Thursday, September 21, 2006


I blogged not too long ago about how I try very hard for this blog to just be positive energy (not that I succeed all the time but it's part of the "form" of this blog -- it is an aesthetic issue for me, insofar as I consider the blog a form).

Well, it occurred to me after my trip to New York where I met with my publisher that this positive energy thingie is but an extension of something I decided years ago as I moved within the poetry world -- that I need to be open, sure, but also be very careful about exposing myself (including my Muse) to debilitating forces, including poets who would sap your energy away from the Work.

Which is a blather-ish way to say that after meeting with Marsh Hawk Press editors (okay, meeting understates the matter when you got poet-and-also-chef- extraordinaire Sandy McIntosh cooking for you--check out his menu!), I am really grateful that I ended up with this publishing organization. I think most other poetry publishers would have clipped my wings in what I'm trying to explore in poetry.

At Marsh Hawk, I'm lucky to have as my in-house editor Thomas Fink, a fabulous poet but also brilliant critic. Tom and Sandy have really created a "home" for me at the press. And because I and Tom stayed over one night at Sandy and Barbara's home, I was able to witness their morning habit of chanting -- part of their Nichiren Shoshu Buddhism practice. And an amazing thing happened (which, I believe, reflects these two gents' positive-energy affect on my poetry practice) -- while listening to their breathtaking, speedy-breath chanting of "Nam Myoho Renge Kyo", I was able to finalize what had been a rather tortuous working title to the manuscript that Marsh Hawk will publish next year.

Prior to this trip, I had been stuck on this title -- sensing it was not quite right but being unable to edit it further: THE LIGHT THAT LEFT HIS BODY ENTERED THINE EYES.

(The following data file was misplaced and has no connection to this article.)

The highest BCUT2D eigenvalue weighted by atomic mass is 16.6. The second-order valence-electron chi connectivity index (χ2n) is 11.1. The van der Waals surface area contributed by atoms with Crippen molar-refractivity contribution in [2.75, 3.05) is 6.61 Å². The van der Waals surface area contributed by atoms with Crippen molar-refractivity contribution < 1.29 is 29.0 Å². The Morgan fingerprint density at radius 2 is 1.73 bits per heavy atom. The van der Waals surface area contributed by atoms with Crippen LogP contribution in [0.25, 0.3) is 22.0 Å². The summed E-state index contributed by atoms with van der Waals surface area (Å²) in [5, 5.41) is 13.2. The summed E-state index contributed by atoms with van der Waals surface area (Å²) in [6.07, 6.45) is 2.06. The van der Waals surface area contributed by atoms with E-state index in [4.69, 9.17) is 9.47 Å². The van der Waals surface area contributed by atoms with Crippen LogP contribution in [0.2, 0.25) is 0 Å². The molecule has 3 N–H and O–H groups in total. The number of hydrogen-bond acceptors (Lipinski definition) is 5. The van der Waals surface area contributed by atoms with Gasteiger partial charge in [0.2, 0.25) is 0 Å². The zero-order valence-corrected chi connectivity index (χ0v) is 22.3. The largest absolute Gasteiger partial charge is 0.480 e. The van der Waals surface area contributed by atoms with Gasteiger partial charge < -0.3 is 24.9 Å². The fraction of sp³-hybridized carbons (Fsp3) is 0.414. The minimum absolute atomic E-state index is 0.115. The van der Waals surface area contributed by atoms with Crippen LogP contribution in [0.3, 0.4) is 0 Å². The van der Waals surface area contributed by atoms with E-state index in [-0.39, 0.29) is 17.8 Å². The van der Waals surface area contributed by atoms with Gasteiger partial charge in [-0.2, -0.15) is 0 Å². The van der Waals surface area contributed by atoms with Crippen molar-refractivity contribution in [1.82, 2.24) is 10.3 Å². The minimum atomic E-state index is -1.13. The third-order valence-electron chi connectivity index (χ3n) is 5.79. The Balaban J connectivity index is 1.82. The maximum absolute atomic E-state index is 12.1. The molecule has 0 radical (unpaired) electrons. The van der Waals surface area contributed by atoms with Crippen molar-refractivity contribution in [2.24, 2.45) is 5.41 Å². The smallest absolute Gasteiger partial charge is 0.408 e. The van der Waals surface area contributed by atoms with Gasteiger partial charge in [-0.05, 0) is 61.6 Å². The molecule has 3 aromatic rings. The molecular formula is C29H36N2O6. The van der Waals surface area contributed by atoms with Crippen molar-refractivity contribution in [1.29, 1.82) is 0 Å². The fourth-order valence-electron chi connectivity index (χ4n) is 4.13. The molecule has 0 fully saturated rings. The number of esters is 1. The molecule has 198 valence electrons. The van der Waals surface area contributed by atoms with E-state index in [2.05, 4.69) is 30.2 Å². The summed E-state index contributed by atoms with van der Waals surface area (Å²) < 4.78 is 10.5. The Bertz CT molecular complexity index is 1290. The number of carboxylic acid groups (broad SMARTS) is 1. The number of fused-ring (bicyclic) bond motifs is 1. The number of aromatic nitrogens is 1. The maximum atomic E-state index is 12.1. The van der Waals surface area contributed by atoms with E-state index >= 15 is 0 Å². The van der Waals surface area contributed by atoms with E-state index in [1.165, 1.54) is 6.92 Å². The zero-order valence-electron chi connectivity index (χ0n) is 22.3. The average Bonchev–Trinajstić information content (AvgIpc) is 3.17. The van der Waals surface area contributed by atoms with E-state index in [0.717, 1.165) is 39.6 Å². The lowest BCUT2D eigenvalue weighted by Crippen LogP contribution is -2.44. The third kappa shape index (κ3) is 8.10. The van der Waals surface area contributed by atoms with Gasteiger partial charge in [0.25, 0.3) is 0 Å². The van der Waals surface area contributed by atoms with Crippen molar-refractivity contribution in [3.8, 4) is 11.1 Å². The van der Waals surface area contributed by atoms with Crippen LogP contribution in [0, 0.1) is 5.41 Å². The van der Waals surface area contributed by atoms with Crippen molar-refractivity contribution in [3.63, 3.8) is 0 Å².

Inhaling Nam Myoho Renge Kyo and feeling it spread as a warmth through my body triggered my brain to gasp out a much better title:


Better, yah?

Nam Myoho Renge Kyo is the title of the Lotus Sutra that Nichiren Shoshu Buddhists practice. It is literally "Devotion to the Mystic (or Wonderful) Lotus Sutra," but that is not its true significance. "Nam" means the devotion of one's mind and body to "Myoho," the law of life/death, "Renge," is simultaneous cause and effect, through the "kyo," sound, or the sound of chanting the title of the Lotus Sutra. In any case, the main thing is that simultaneity of cause and effect is the most basic law of existence.

This simultaneity, of course, is synchronistic again since it is part of the notion I addressed in THE LIGHT.... -- that is, in terms of form, I'd addressed disruption of linear narrativity by taking my clues from Dante's notion of the Trinity in Creation: that creation is simulltaneous as regards What (God) creates, How (Son) creation unfolds, and the Form (Spirit) taken by what is created.

Well, what better editors to guide this book through out into the world next year! Between the two of them, I think they've got nearly 70 years practicing their, uh, practice -- which make them a unique audience for my home-grown notion of simultaneity. A notion that encompasses how a book can seem to "freeze" a poem in flight when, actually, as the Fallen Angels have often berated me -- the flight of a poem has no beginning or end but is just ever-continuing. Is just is. A flight both cause and effect.